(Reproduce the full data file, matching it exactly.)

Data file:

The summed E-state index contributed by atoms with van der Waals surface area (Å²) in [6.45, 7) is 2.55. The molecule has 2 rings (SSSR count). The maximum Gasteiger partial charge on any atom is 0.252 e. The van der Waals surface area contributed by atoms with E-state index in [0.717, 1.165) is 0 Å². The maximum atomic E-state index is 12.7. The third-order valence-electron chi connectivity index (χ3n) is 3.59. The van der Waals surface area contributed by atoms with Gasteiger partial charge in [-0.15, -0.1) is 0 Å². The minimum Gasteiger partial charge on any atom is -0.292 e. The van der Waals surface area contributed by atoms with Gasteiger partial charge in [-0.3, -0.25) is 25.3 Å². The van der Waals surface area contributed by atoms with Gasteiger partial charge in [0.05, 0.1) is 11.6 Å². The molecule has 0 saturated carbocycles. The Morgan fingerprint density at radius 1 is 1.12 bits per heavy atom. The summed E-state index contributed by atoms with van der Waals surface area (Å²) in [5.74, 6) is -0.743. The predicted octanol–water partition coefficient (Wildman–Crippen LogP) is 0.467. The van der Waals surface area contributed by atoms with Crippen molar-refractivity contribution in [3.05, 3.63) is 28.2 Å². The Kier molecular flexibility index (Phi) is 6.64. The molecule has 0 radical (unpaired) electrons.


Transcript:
The summed E-state index contributed by atoms with van der Waals surface area (Å²) in [6.45, 7) is 2.55. The molecule has 2 rings (SSSR count). The maximum Gasteiger partial charge on any atom is 0.252 e. The van der Waals surface area contributed by atoms with E-state index in [0.717, 1.165) is 0 Å². The maximum atomic E-state index is 12.7. The third-order valence-electron chi connectivity index (χ3n) is 3.59. The van der Waals surface area contributed by atoms with Gasteiger partial charge in [-0.15, -0.1) is 0 Å². The minimum Gasteiger partial charge on any atom is -0.292 e. The van der Waals surface area contributed by atoms with Gasteiger partial charge in [-0.3, -0.25) is 25.3 Å². The van der Waals surface area contributed by atoms with Gasteiger partial charge in [0.05, 0.1) is 11.6 Å². The molecule has 0 saturated carbocycles. The Morgan fingerprint density at radius 1 is 1.12 bits per heavy atom. The summed E-state index contributed by atoms with van der Waals surface area (Å²) in [5.74, 6) is -0.743. The predicted octanol–water partition coefficient (Wildman–Crippen LogP) is 0.467. The van der Waals surface area contributed by atoms with Crippen molar-refractivity contribution in [3.05, 3.63) is 28.2 Å². The Kier molecular flexibility index (Phi) is 6.64. The molecule has 0 radical (unpaired) electrons.